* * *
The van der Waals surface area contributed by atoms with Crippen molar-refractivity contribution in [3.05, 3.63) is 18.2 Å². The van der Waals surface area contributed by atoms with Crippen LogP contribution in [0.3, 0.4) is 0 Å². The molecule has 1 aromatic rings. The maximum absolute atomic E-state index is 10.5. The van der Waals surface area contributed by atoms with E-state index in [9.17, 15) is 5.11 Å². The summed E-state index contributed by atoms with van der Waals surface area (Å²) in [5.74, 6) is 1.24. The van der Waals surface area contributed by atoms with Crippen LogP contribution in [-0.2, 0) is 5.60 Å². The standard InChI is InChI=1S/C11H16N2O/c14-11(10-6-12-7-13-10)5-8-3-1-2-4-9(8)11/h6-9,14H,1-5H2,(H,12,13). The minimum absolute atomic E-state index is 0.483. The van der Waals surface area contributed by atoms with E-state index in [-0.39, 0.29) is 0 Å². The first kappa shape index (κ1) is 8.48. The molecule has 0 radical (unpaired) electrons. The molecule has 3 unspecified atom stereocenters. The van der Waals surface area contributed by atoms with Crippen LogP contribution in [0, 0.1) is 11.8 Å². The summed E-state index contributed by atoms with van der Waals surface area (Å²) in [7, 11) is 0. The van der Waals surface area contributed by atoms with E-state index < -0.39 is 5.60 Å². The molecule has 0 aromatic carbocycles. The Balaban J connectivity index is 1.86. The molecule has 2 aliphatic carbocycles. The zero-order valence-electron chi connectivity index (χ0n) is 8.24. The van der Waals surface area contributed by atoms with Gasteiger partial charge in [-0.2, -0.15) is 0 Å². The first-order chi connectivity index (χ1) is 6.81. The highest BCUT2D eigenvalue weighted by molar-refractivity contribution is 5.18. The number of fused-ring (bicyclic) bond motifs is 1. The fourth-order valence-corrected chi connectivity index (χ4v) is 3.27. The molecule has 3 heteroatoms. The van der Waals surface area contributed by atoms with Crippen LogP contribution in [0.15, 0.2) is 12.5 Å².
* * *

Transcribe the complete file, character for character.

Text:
The van der Waals surface area contributed by atoms with Crippen molar-refractivity contribution in [3.05, 3.63) is 18.2 Å². The van der Waals surface area contributed by atoms with Crippen LogP contribution in [0.3, 0.4) is 0 Å². The molecule has 1 aromatic rings. The maximum absolute atomic E-state index is 10.5. The van der Waals surface area contributed by atoms with E-state index in [9.17, 15) is 5.11 Å². The summed E-state index contributed by atoms with van der Waals surface area (Å²) in [5.74, 6) is 1.24. The van der Waals surface area contributed by atoms with Crippen LogP contribution in [-0.2, 0) is 5.60 Å². The standard InChI is InChI=1S/C11H16N2O/c14-11(10-6-12-7-13-10)5-8-3-1-2-4-9(8)11/h6-9,14H,1-5H2,(H,12,13). The minimum absolute atomic E-state index is 0.483. The van der Waals surface area contributed by atoms with E-state index in [-0.39, 0.29) is 0 Å². The first kappa shape index (κ1) is 8.48. The molecule has 0 radical (unpaired) electrons. The molecule has 3 unspecified atom stereocenters. The van der Waals surface area contributed by atoms with Crippen LogP contribution in [0, 0.1) is 11.8 Å². The summed E-state index contributed by atoms with van der Waals surface area (Å²) in [7, 11) is 0. The van der Waals surface area contributed by atoms with E-state index < -0.39 is 5.60 Å². The molecule has 0 aromatic carbocycles. The Balaban J connectivity index is 1.86. The molecule has 2 aliphatic carbocycles. The zero-order valence-electron chi connectivity index (χ0n) is 8.24. The van der Waals surface area contributed by atoms with Gasteiger partial charge in [-0.2, -0.15) is 0 Å². The first-order chi connectivity index (χ1) is 6.81. The highest BCUT2D eigenvalue weighted by molar-refractivity contribution is 5.18. The number of fused-ring (bicyclic) bond motifs is 1. The fourth-order valence-corrected chi connectivity index (χ4v) is 3.27. The molecule has 3 heteroatoms. The van der Waals surface area contributed by atoms with Crippen LogP contribution in [0.15, 0.2) is 12.5 Å².